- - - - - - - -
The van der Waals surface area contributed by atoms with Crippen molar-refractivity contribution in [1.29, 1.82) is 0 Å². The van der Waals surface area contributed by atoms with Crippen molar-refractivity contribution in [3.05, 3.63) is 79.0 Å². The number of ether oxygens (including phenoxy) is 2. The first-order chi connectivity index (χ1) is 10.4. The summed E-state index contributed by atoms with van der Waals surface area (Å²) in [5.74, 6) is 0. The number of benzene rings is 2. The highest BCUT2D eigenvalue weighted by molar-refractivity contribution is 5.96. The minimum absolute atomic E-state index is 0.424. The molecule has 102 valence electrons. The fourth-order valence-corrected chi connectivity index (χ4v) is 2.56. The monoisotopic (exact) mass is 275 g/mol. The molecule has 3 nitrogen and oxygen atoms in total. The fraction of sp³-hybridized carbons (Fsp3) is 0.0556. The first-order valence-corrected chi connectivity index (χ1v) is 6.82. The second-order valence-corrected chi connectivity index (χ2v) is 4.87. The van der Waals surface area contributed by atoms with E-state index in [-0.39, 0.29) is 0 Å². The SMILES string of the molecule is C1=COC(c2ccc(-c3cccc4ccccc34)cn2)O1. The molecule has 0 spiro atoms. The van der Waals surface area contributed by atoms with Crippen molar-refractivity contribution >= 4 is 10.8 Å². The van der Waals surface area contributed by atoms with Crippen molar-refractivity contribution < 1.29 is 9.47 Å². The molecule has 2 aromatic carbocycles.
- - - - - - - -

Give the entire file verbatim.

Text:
The van der Waals surface area contributed by atoms with Crippen molar-refractivity contribution in [1.29, 1.82) is 0 Å². The van der Waals surface area contributed by atoms with Crippen molar-refractivity contribution in [3.05, 3.63) is 79.0 Å². The number of ether oxygens (including phenoxy) is 2. The first-order chi connectivity index (χ1) is 10.4. The summed E-state index contributed by atoms with van der Waals surface area (Å²) in [5.74, 6) is 0. The number of benzene rings is 2. The highest BCUT2D eigenvalue weighted by molar-refractivity contribution is 5.96. The minimum absolute atomic E-state index is 0.424. The molecule has 102 valence electrons. The fourth-order valence-corrected chi connectivity index (χ4v) is 2.56. The monoisotopic (exact) mass is 275 g/mol. The molecule has 3 nitrogen and oxygen atoms in total. The fraction of sp³-hybridized carbons (Fsp3) is 0.0556. The first-order valence-corrected chi connectivity index (χ1v) is 6.82. The second-order valence-corrected chi connectivity index (χ2v) is 4.87. The van der Waals surface area contributed by atoms with E-state index in [-0.39, 0.29) is 0 Å². The SMILES string of the molecule is C1=COC(c2ccc(-c3cccc4ccccc34)cn2)O1. The molecule has 0 spiro atoms. The van der Waals surface area contributed by atoms with Crippen molar-refractivity contribution >= 4 is 10.8 Å². The van der Waals surface area contributed by atoms with Crippen molar-refractivity contribution < 1.29 is 9.47 Å². The molecule has 2 aromatic carbocycles.